The balance of sweet and sour was fun, especially since I don’t think I could eat a whole package at once. The sours seemed much more sour than the previous Starburst Sours I’ve had. I enjoy Starburst’s smooth chew and intense flavors. I think they could probably lighten up on the food coloring, seeing how they’re individually wrapped. But the flavor assortment was kind of boring, I’d love to see them really reach for some exotic, powerful flavors instead of these same retreads.
Starburst’s website is insanely annoying. It takes two minutes to load ... and then another two minutes once I clicked on “products” ... then clicking on nutritional info takes me to a Mars list of products (okay, no biggie, central databases are good) but I have to navigate that list AGAIN. It also doesn’t list this product specifically, it still has the old flavor array for the Starburst Sour on the Starburst site and not at all on the Mars site.
Starburst Sour still contain gelatin but are listed as Gluten Free on the package.
Tuesday, February 3, 2009
Someday I may write a long(er) article about public relations, marketing and product launches. I have a few case studies. Well, not really case studies, perhaps they’re just essays where I make fun of PR. Mars’ new Fling would probably be at the top of the list.
(If you just want a review of the candy, skip down to the photos of the actual candy bars out of the package, because I’m gonna go on here for a while with liberal use of parentheticals.)
The Ranting about Marketing & Press Spin
Fling is a new candy bar being test marketed in Los Angeles. The tag line is naughty but not that naughty (tm).
It’s geared towards women, and even more specifically towards women with food issues.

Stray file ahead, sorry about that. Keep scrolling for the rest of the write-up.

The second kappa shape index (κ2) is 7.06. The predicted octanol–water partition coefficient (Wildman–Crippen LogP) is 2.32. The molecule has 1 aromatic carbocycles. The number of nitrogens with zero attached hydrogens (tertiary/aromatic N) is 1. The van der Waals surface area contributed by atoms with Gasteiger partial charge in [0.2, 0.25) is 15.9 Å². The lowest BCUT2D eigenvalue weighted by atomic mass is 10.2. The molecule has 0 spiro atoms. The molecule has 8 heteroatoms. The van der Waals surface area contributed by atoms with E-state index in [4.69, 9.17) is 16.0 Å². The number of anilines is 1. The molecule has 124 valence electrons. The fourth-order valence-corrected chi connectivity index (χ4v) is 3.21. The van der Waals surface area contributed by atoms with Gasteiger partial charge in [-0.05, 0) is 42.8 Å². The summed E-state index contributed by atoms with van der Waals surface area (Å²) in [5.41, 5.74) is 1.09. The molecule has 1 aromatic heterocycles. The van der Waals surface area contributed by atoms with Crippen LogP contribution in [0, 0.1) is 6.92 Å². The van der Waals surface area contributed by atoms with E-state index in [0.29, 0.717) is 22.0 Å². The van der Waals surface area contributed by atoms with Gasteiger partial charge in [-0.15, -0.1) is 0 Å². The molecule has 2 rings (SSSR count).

But it’s packaged like tampons (the individual fingers sold in stand up boxes moreso), so maybe it gives women who are embarrassed to be seen with a chocolate bar a more discreet package to disguise it. (If I were a child or man searching through someone’s handbag for a snack, I’d certainly think at first glance that this was some sort of feminine hygiene product and not a sweet consumable.)
The press release that accompanied my single sample (yes, I requested samples since I hadn’t seen it in Los Angeles, yet and I was overnighted a huge box with a too-small tee-shirt, press release and one package of the milk chocolate ... no samples of the other flavors, which is pretty much what I do here, eat all the flavors and then provide oodles of description & photos) is filled with fascinating stuff that defies logic:
There was no accompanying Venn diagram to show me what the overlap of that was. Is that 75% that enjoy passionate kissing a subset of the 77% of all women that enjoy chocolate? (The footnotes did provide me with the information that these surveys were conducted in Los Angeles and San Francisco, so perhaps this is only the leanings of 500 California urban women who were willing to talk about items so personal?)
The only fact contained in the release that I think will be of interest to retailers is that “California women claim they are less likely to give up chocolate and splurging on clothes than other indulgent flings, such as drinking gourmet coffee, having girls’ night out and spa treatments.” So with the current economic situation, this product will thrive. I have to say, I am not these women! (I don’t drink gourmet coffee, I don’t have girls’ night out, spa treatments or splurge on clothes ... really the only thing that I fling my money at is chocolate.)
The other threats contained in the press release include a marketing campaign that will include innuendo-laden headlines. (Just when I was starting to recover from the Herbal Essence commercials - as long as they don’t become the GoDaddy of candy.) Oh, I could go on and on about the things that I found insulting about the press release. But hey, consumers don’t get to read it.
There’s a companion website as well, which actually contains information about what the product actually is (there is an accompanying fact sheet that does have some additional scant info with more marketing-speak).
The marketing mentions that these are 85 calorie treats, but they’re sold in packages that are pairs. So each package, each serving size is 170 calories. They come in three flavor varieties: Milk Chocolate, Dark Chocolate and Hazelnut.
The Actual Candy Review
The Fling Milk Chocolate is meringue plank with a layer of chocolate cream covered in milk chocolate. The milk chocolate has an iridescent/pearly finish to it.
The marketing calls this premium chocolate, yet careful reading of the ingredients reveals that it has PGPR in it. Odd.
The fingers are rather like a Twix bar, about 4.25” long in a mostly half-round log. There are little squiggles that distinguish it from the Hazelnut variety.